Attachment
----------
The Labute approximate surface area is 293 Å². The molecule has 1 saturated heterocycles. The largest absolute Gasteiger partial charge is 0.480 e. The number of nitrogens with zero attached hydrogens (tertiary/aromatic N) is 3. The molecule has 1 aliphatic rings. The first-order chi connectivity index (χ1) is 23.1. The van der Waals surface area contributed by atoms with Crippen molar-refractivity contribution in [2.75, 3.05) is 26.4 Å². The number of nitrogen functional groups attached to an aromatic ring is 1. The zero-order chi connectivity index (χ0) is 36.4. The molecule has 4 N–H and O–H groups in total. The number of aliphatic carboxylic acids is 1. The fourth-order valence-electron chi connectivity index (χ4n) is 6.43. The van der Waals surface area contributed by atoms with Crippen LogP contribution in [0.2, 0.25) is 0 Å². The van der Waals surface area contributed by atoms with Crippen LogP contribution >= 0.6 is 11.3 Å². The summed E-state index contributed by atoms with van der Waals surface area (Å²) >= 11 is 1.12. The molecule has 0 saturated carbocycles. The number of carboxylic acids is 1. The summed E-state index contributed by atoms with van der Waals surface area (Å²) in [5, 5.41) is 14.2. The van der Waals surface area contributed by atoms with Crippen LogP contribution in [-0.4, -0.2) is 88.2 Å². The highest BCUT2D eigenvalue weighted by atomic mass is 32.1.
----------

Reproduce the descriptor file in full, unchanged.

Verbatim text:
The Labute approximate surface area is 293 Å². The molecule has 1 saturated heterocycles. The largest absolute Gasteiger partial charge is 0.480 e. The number of nitrogens with zero attached hydrogens (tertiary/aromatic N) is 3. The molecule has 1 aliphatic rings. The first-order chi connectivity index (χ1) is 23.1. The van der Waals surface area contributed by atoms with Crippen molar-refractivity contribution in [2.75, 3.05) is 26.4 Å². The number of nitrogen functional groups attached to an aromatic ring is 1. The zero-order chi connectivity index (χ0) is 36.4. The molecule has 4 N–H and O–H groups in total. The number of aliphatic carboxylic acids is 1. The fourth-order valence-electron chi connectivity index (χ4n) is 6.43. The van der Waals surface area contributed by atoms with Crippen LogP contribution in [0.2, 0.25) is 0 Å². The van der Waals surface area contributed by atoms with Crippen LogP contribution >= 0.6 is 11.3 Å². The summed E-state index contributed by atoms with van der Waals surface area (Å²) >= 11 is 1.12. The molecule has 0 saturated carbocycles. The number of carboxylic acids is 1. The summed E-state index contributed by atoms with van der Waals surface area (Å²) in [5, 5.41) is 14.2. The van der Waals surface area contributed by atoms with Crippen LogP contribution in [-0.4, -0.2) is 88.2 Å². The highest BCUT2D eigenvalue weighted by atomic mass is 32.1.